From a 19th-c collection of horse anecdotes comes this noble, soulful story of an Arabian horse and the owner who could not part with her:
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So strong is the attachment that the Arab sometimes forms for his horse, that death alone can separate them. The whole property of a native of the desert consisted of a beautiful mare, which the French consul, it is said, wished to purchase for his master, Louis XIV. The Arab, pressed by want, long hesitated, but at length consented to part with her for a very high price, which he named. The Consul receiving authority to close with the terms, immediately informed the owner. The Arab, who had scarcely a rag to cover him, arrived, mounted on his mare: he alighted, and looking first at the gold, and then at his faithful and much valued servant, heaved a deep sigh. " To whom is it," exclaimed he in an agony, " that I am going to yield thee up! To Europeans, who will tie thee close, who will beat thee, who will render thee miserable! Return with me, my beauty! my jewel! and rejoice the hearts of my children!" With these words, he sprang on her back, and was out of sight almost in a moment.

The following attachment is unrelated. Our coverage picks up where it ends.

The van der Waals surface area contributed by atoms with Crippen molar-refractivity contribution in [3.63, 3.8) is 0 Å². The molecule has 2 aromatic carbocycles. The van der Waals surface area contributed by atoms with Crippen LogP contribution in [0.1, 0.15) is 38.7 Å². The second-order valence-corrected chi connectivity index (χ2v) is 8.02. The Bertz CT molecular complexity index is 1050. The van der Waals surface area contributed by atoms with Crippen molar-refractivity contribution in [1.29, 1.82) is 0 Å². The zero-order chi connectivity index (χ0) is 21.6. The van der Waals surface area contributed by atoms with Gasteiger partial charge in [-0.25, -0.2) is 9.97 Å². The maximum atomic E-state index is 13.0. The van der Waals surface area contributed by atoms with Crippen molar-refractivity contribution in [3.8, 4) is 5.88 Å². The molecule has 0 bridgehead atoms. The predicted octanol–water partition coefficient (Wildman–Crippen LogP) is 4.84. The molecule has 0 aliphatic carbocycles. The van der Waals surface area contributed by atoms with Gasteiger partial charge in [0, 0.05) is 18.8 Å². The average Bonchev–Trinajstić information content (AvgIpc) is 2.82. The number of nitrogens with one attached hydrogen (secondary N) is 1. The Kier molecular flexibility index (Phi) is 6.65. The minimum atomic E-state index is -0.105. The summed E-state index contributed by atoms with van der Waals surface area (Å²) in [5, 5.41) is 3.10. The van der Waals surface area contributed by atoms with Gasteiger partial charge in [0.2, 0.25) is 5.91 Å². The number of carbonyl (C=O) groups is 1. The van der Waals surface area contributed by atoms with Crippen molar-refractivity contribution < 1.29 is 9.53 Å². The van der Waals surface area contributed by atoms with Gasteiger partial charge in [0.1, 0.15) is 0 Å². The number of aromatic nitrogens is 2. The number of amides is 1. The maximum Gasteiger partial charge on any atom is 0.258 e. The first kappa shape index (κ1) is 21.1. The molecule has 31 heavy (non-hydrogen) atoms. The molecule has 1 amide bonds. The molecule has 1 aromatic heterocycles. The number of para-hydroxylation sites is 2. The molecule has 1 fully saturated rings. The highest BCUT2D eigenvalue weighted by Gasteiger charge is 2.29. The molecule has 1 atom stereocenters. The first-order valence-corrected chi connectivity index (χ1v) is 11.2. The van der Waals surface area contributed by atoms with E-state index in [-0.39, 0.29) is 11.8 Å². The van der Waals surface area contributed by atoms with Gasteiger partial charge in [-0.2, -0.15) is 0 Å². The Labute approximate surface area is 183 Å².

So tender is the Arab of his horse, that he will seldom beat or spur him ; and in consequence of this humane treatment, the animal considers itself as one of the family, and will allow the children to play round it, and to fondle it like a dog.
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That flavor of Western patronization is inescapable when you're reading in the time period. Still, I find this tale moves me greatly. Found in The Wonders of the Horse: recorded in anecdotes, and interspersed with poetry (New York: Mahlon Day, 1836), p. 102.